Washington, Jan 23 (EFE).- Not a week after the United States celebrated Martin Luther King Day, thousands of anti-vaxxers marched to demand “medical freedom” and protest coronavirus vaccine mandates and wearing facemasks, emulating the civil rights defender in a huge demonstration Sunday in Washington.

Coming from all over the US and harangued by the most prominent voices among the anti-vaccination movement – including Robert F. Kennedy Jr., the nephew of late President John F. Kennedy and the son of late Sen. Robert Kennedy – the demonstrators at the “Defeat the Mandates” march gathered on the National Mall in the US capital.

They marched from the Washington Monument on either side of the Reflecting Pool to the Lincoln Memorial, where they listened to speeches by demonstration organizers, many of whom are medical doctors.

The site was the same one chosen for Dr. Martin Luther King Jr.’s 1963 “I Have a Dream” speech supporting civil rights for African Americans, and march organizers and the demonstrators did not hesitate on Sunday to try and establish parallels between the two causes.

Rev. King said that a person has the moral responsibility to fight against unjust laws, said comedian J.P. Sears to the thousands of marchers before the various medical doctors began addressing them.

Among the demonstrators, who ranged from young to elderly and came from as far away as Arizona and Texas, the references to King and quotes from his speeches were commonly heard, as for example a poster on which could be read MLK’s historic quote: “Injustice anywhere is a threat to justice everywhere.”

The woman carrying the sign, who identified herself only as “Anne,” told EFE that Rev. King opposed all sorts of mandates, adding that they are the same thing as fascism and King did not like fascism at all.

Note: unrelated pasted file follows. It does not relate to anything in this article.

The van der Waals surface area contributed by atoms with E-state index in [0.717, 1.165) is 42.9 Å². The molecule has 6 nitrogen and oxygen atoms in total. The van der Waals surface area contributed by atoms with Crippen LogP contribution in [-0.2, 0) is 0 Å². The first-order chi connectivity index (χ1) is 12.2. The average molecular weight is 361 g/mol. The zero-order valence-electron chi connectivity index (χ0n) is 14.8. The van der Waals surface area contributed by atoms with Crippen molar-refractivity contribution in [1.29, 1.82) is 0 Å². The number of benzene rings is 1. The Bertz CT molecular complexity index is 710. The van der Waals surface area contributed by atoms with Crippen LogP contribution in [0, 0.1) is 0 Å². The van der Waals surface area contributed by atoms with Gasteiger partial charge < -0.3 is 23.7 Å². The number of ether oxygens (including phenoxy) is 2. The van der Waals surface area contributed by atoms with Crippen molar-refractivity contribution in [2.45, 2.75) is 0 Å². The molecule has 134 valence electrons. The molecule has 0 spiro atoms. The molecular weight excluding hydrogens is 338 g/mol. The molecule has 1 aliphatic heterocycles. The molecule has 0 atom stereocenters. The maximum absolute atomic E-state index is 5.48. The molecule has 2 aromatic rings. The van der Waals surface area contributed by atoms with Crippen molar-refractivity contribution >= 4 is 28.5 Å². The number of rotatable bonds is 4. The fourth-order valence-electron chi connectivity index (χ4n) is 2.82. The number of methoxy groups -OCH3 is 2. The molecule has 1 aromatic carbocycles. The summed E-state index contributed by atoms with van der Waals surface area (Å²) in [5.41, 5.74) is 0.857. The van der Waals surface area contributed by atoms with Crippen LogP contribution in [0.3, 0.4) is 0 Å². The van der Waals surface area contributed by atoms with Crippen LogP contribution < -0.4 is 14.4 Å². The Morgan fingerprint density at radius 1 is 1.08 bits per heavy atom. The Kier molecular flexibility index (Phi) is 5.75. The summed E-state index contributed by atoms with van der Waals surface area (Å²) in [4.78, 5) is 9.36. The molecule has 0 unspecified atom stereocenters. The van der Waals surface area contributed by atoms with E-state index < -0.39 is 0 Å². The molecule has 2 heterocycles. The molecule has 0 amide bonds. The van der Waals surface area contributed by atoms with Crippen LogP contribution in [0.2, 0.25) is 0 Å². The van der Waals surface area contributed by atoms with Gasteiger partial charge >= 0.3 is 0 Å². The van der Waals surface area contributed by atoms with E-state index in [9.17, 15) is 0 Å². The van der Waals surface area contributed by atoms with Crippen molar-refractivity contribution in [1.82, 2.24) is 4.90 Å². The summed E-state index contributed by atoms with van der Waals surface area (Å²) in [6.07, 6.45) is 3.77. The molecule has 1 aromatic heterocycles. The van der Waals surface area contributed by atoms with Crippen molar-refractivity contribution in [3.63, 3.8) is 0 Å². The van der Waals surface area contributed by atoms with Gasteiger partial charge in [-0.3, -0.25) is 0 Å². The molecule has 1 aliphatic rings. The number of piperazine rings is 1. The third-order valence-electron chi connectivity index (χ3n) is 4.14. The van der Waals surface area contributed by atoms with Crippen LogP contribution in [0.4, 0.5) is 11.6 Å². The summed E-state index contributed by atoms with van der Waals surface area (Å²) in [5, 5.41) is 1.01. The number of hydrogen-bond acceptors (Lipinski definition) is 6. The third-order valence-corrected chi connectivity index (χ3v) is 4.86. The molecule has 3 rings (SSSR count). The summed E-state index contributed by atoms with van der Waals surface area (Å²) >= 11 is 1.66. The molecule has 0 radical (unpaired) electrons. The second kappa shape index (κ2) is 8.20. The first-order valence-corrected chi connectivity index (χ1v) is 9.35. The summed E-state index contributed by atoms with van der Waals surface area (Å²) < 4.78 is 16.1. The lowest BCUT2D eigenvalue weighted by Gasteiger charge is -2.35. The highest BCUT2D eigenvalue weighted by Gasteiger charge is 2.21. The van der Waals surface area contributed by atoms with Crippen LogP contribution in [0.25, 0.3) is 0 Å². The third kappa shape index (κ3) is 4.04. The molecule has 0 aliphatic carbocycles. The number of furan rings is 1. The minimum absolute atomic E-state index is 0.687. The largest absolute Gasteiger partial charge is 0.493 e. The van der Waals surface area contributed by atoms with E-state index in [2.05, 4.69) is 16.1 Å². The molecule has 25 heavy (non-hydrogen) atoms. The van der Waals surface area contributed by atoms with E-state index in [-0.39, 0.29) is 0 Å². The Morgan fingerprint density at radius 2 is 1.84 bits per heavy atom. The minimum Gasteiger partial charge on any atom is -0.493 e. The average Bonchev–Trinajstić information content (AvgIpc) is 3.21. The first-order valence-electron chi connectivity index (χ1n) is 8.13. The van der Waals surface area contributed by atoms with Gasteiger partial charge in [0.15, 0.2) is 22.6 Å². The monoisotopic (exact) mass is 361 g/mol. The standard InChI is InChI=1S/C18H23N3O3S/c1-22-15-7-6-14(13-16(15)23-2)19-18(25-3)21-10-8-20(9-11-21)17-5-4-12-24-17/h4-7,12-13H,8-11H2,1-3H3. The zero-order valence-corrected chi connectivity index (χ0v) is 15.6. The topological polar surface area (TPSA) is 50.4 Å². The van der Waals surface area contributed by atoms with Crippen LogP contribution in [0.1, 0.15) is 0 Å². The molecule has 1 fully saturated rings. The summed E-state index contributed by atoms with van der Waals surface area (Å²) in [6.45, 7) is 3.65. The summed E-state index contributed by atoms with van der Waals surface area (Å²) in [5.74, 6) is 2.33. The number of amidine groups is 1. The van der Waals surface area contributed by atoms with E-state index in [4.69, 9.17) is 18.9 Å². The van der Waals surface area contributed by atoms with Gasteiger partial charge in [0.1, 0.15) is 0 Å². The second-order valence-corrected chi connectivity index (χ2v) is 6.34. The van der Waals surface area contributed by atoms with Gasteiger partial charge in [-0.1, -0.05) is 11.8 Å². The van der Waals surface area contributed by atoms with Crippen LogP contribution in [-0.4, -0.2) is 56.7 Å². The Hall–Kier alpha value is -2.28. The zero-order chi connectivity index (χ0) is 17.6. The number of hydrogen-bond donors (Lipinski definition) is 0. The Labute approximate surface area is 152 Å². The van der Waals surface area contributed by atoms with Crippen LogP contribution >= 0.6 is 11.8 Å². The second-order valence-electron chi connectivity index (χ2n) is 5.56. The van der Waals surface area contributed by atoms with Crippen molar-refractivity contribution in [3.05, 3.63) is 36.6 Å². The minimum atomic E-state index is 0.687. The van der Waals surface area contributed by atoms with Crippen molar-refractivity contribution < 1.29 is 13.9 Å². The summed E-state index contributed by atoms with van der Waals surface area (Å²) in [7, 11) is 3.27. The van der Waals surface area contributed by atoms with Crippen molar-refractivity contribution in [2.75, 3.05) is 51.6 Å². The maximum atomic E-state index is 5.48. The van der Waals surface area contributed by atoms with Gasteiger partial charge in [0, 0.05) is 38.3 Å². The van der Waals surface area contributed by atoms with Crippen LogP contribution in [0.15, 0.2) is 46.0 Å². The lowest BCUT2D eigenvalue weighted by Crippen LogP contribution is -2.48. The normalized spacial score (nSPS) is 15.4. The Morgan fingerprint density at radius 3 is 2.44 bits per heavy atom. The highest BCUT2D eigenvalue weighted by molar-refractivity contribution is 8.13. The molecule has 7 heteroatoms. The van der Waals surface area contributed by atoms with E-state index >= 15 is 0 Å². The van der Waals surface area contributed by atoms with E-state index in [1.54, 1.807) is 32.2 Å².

Besides the references to Rev. King, among the things chanted by the marchers were the constant references to freedom, especially “medical freedom,” demands not to experiment on humans and direct messages such as flags supporting former President Donald Trump and against President Joe Biden.

Nadia Zoltan, a woman with graying hair who came to Washington from Pennsylvania along with her husband and two sisters, told EFE that she was not anti-vax, but rather anti-mandate. She said that people should be free to do what they want, either get vaccinated or not, wear a facemask or not.

She said that being fired from your job for not getting vaccinated is “tyranny” and the US cannot become a tyranny.

Among the marchers there was a certain feeling of victory over the recent court decisions against Biden’s vaccine mandates, including the Supreme Court decision rendered on Jan. 13 that overturned the president’s directive to either get vaccinated or present weekly negative Covid-19 tests for workers at firms with 100 employees or more.

More recently, last Friday a federal judge in Texas blocked another of Biden’s orders obligating federal government workers to get vaccinated against Covid.

Maryland resident Janer Kadin said that one step at a time people were moving toward victory, displaying a flag on which could be read “Let’s Go, Brandon,” a slogan that has become popular among the right in the US for insulting Biden.

EFE arc/eat/bp
© 2022 EFE News Services (U.S.) Inc.


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